Western Energy News

PG&E diverted millions away from efforts to bury power lines

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CALIFORNIA: An audit finds PG&E “consistently and significantly” shifted money away from efforts to bury power lines underground for 10 years. (San Francisco Chronicle)

FEMA wants nearly $4 billion from PG&E’s settlement with wildfire victims for services rendered to local governments and individuals after wildfires in 2017 and 2018. (Press Democrat)
An investigation reveals PG&E was alerted in 1987 about the failure risk of worn steel hooks like the one that caused 2018’s deadly Camp Fire, the most destructive wildfire in state history. (NBC Bay Area)
A group of PG&E’s creditors are reportedly pressuring California Gov. Gavin Newsom to reject the bankrupt utility’s restructuring plan & veto its $13.5 wildfire settlement. (Bloomberg)
A new study indicates PG&E’s planned power outages in Northern California could double or quadruple in coming years if aging power lines are not replaced. (Wall Street Journal)

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Experts say California’s smart grid could become a technology foundation for future wildfire defense. (E&E News)
California’s climate crisis is cited in an analysis of trends that shaped the grid edge this year. (Greentech Media)
A San Diego Gas & Electric representative was among utility officials discussing the findings of a new report indicating utilities must prepare for more distributed energy resources on the grid. (Utility Dive)

California regulators unanimously vote in support of six local governments seeking to limit the use of natural gas in many new buildings. (San Francisco Chronicle)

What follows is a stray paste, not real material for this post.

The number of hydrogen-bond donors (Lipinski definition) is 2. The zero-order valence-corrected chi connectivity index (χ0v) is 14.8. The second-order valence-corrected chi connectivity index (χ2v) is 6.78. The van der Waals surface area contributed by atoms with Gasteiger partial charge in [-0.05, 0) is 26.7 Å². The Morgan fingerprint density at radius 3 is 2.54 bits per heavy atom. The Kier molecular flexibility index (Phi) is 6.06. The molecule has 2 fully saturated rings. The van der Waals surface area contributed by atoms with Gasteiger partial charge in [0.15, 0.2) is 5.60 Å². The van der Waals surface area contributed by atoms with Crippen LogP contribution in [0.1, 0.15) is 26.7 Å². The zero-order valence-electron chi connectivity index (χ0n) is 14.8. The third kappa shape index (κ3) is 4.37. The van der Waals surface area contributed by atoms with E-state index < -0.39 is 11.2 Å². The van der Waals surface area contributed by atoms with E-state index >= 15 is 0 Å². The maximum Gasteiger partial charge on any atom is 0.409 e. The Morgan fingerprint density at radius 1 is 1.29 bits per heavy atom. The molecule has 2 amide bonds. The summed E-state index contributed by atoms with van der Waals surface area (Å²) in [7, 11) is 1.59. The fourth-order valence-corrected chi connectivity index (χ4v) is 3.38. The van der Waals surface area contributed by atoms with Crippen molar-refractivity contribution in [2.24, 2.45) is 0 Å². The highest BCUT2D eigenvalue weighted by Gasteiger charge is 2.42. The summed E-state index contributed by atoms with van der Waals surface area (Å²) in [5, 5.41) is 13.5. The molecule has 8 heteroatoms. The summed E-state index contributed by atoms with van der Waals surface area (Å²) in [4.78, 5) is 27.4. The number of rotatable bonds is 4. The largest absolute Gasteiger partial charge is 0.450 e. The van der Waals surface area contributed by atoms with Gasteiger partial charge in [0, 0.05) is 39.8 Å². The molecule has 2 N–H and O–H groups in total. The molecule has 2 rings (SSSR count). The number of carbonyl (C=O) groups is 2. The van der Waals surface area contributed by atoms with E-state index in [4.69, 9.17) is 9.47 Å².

Puget Sound Clean Air Agency approves the permit application for the Tacoma liquefied natural gas project despite opposition from the Puyallup Tribe and environmentalists. (News Tribune)

BLM officials say yesterday’s Alaska oil and gas lease sale was its most successful in 13 years. (Reuters)
A federal judge stops oil and gas drilling approvals and suspends applications for new permits in Colorado’s North Fork Valley until the BLM completes analysis on the impact of development on climate change. (E&E News, subscription)
Today is the deadline for top Bureau of Land Management employees to decide on relocating to the agency’s new headquarters in Grand Junction, Colorado.  (Colorado Public Radio)

• Weld County, Colorado’s new Oil and Gas Energy Department is to be staffed with 15 employees to regulate oil and gas operations with full cost recovery through permit fees. (Greeley Tribune)
• Alaska’s revenue could decrease in the wake of BP’s departure from the North Slope. (E&E News, subscription)

RENEWABLES: Arizona regulators approve a landmark renewable energy deal between the University of Arizona and Tucson Electric Power Company. (Arizona Daily Star)

CLIMATE: Rural Alaska communities gather to compare notes on the impacts of climate change at a conference developed specifically for and by Alaska Native people. (Anchorage Daily News)

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POLITICS: A Colorado congressman wants to make it harder for political appointees to scrub scientific information from government reports. (Colorado Independent)

COMMENTARY: A California editorial board says PG&E should be prosecuted over the mass deaths and destruction of 2018’s Camp Fire. (Manteca/Ripon Bulletin)

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